Although, living in a state that is officially on that line of
undecided in the presidential election where we are so bombarded with
political ads of President Bush and Senator Kerry have become fixtures
in our living room, and we expect them to be here every week to visit
us, it comes pretty close! For
some reason, I have this urge, every couple minutes, to stop and say:
My name is Dan Bryant and I approve this message!
location of this story is the mythical Hades that is neither heaven nor
hell but is a place in-between. It
is sort of a holding cell – a place where you sit and wait for the
final judgment. It’s from
this that comes the notion of purgatory that some believe in.
Now I don’t think that Jesus is advocating belief in such a
place but this is rather a literary prop.
It’s a means to tell the story because Jesus wants to have this
dialogue between the rich man and Abraham and the only place the
dialogue can occur is there in Hades where they both will be.
In other words, be careful of ‘literalizing’ the story – of
making too much out of it, debating whether or not there really is such
a place like that, flames of torment, and the like.
That’s not the point of the story.
this contrast between the rich and the poor, and the divine reversal of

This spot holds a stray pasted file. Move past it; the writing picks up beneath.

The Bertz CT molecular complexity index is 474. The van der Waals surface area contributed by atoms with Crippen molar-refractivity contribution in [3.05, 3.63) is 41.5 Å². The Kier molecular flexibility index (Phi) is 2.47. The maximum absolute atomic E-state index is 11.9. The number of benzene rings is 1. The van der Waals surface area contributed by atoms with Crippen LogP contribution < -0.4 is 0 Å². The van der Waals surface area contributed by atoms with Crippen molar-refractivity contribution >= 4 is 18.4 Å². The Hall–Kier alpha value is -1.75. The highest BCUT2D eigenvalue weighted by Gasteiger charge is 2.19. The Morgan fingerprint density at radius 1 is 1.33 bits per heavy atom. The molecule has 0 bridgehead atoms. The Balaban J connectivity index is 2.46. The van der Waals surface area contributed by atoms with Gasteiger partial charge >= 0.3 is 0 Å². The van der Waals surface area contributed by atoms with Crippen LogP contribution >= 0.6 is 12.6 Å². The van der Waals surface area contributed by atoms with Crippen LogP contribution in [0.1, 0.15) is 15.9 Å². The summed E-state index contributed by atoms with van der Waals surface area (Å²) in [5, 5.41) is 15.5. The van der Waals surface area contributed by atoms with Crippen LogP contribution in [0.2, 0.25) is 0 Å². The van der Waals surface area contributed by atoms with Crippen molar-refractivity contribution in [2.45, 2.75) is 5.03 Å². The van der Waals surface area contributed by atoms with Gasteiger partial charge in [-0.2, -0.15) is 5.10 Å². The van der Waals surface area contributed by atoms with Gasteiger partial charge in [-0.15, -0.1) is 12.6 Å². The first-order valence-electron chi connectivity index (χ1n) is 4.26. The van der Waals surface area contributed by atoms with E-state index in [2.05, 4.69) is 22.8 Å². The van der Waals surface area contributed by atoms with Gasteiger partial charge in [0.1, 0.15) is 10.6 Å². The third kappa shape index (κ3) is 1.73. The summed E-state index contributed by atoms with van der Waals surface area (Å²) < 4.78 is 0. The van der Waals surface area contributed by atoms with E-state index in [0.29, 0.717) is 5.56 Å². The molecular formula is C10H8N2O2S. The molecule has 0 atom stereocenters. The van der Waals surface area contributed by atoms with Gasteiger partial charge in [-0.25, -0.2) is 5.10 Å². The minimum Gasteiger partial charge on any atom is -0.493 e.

fortune is a major theme in Luke’s gospel.
From the very beginning in the first chapter, in the Magnificant,
Mary sings: “God has
filled the hungry with good things and sent the rich away empty”.
Jesus’ first spoken message in the synagogue in Nazareth: “The spirit of the Lord is upon me because he has anointed
me to proclaim good news to the poor”.
Luke’s version of the Sermon on the Mount, known as the sermon
on the plain because Jesus speaks from a level place, says:
“Blessed are you poor, yours is the Kingdom of God”.
And then Luke’s version adds the reverse of that – not found
in Matthew’s version – “Woe to you who are rich, for you have
already received your consolation”.
Much the same as the rich man in this story. And then just prior to this story, Jesus condemns religious
leaders who are lovers of money and tells them that you cannot serve two
masters, you cannot serve God and Wealth.
so we have here a classic Lukan perspective on the gospel where the rich
and the poor trade places. And
therefore we expect some hard-hitting punch line to conclude the story
like that story of the rich young ruler who can’t sell everything that
he has and goes away very sad and then Jesus says:
“How hard it is for the rich to enter the Kingdom of God”,
remember that? “It’s
easier for a camel to pass through the eye of a needle”.
Now, that’s hard. That’s
this story then, instead of having that kind of punch line, takes a
turn. We don’t expect it
– it comes as a surprise. The
rich man, for the first time, shows concern for anyone other than
himself and he asks Abraham to send Lazarus to warn his brothers.